By Aleksei Pavloff, Transcript Correspondent
The weather is 24 degrees Fahrenheit in Delaware, Ohio. The sun has yet to rise giving Alexander Pacilio a head start to the day.
His fraternity brothers, friends and family call him “Xander.” He walks out of his room on the first floor of the Phi Delta Theta house at Ohio Wesleyan University. The house neighbors other fraternities in a circle with a large grass island in the middle. The water fountain right outside his room hisses and hums as he places his red protein shaker bottle under the sensor to get water. He coughs.
Xander’s currently in the middle of the lacrosse season and being a teacher’s aid at a local high school in Delaware, Ohio. His teachers and classmates recognize his work ethic and organization both on the field, on the classroom and at home. Some students have difficulties organizing sports with teaching. However, Xander has adapted to the struggle and is the only lacrosse player who is also student teaching on the side.
Xander is not only a senior and lacrosse player, but also a teacher. Well, sometimes. He is student teaching at Delaware Hayes High school. This is a requirement of the education department at OWU. Students, in the spring semester of their senior year, must student-teach and lead classroom lessons six times during the semester, according to Sarah Kaka, an assistant professor of education. They do not have to take any other classes except for a seminar class.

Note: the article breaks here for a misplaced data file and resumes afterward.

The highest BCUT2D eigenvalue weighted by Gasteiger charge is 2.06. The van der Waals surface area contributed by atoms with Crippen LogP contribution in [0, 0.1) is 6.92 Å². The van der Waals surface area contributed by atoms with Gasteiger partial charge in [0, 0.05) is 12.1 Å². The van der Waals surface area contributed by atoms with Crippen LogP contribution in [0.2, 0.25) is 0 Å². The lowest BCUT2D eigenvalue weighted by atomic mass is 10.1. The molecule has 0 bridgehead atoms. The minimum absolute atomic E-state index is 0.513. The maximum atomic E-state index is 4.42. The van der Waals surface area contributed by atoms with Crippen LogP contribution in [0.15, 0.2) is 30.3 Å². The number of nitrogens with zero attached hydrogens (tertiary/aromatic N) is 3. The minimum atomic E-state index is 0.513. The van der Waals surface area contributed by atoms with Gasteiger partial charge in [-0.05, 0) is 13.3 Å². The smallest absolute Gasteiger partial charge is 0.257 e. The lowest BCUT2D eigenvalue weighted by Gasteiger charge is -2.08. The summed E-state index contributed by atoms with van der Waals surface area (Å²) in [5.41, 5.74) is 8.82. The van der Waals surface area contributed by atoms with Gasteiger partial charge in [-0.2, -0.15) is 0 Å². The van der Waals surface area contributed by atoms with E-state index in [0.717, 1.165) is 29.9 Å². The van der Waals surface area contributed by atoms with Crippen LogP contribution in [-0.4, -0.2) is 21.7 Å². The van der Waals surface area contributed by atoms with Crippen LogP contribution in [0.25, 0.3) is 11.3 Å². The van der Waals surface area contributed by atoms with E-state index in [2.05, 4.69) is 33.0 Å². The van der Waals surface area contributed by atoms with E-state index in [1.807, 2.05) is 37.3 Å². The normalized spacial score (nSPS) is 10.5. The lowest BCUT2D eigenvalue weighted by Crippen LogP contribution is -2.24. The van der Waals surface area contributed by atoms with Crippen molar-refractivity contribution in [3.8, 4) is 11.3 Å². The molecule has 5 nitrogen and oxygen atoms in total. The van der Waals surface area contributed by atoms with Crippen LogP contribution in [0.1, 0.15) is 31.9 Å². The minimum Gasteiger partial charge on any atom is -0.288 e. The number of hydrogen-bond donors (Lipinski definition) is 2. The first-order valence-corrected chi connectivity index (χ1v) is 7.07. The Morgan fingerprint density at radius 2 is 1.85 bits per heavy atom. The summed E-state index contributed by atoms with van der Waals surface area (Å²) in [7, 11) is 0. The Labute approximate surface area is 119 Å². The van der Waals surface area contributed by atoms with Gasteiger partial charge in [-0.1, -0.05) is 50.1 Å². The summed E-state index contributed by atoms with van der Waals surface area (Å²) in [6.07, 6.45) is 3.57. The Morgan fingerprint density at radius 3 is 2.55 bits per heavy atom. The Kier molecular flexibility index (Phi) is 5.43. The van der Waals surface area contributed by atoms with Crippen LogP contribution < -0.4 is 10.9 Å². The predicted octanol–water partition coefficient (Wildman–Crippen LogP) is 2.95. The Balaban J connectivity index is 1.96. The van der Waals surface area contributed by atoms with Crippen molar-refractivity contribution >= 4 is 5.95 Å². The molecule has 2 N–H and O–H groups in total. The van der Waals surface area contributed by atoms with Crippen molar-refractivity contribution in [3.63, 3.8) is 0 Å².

Xander is the only lacrosse player that is in the education program, according to Kaka.
The night before, as he sat at his desk, he said he wants to be a high school social studies teacher. He added that being a teacher was one way to help people, which he enjoys.
He opens the side door of the house which shares a parking lot with Phi Kappa Psi, a closed fraternity house. He’s been warming up his car for five minutes in the bitter cold. He throws his blue lifting bag in the back seat. He turns on the radio. Bon Jovi is quietly playing. He slightly turns it up.
“I only like one song,” he says. “But I love Howard Stern.”
The Howard Stern Show comes on the radio after he plays with the switches on the stirring wheel of his grey 2012 Ford Focus. He drives to Edwards Gym, which is one of the places to workout on campus. Sometimes he’ll lift with the team during the week. The weight room opened up just as Xander parks his car.
He and one person at the front desk are the only people in the room. He walks toward the back where the elliptical machines are and places his bag down on the ground.
Xander takes an initial swig of his red shaker bottle. He gives a face as if he is sucking on two WarHead Extreme Sour Hard Candies. His face puckers. He takes another swig. He puckers again. Now he chugs the rest of the bottle. He releases a sound that would signify he is happy only if it wasn’t for his slightly disgusted look.
He occupies a bench rack by placing his bag on the side of one. The rack is located furthest from the door, in the corner of the room. He rides the only stationary bike for 10 minutes. He is wearing a grey OWU lacrosse sweatshirt and slightly darker grey sweatpants. He looks like he is ready to train with Rocky Balboa. He doesn’t smile. After the bike, Xander takes off his grey sweats. Turns out, he is wearing two more layers underneath.
He has to be at Delaware Hayes High School around 7:30 a.m. The only time he can lift on his own is earlier before school starts at Hayes. Flamm says that teaching takes a certain level of commitment and organization. Before Xander went to lift, he wrote up what he was going to do in the gym.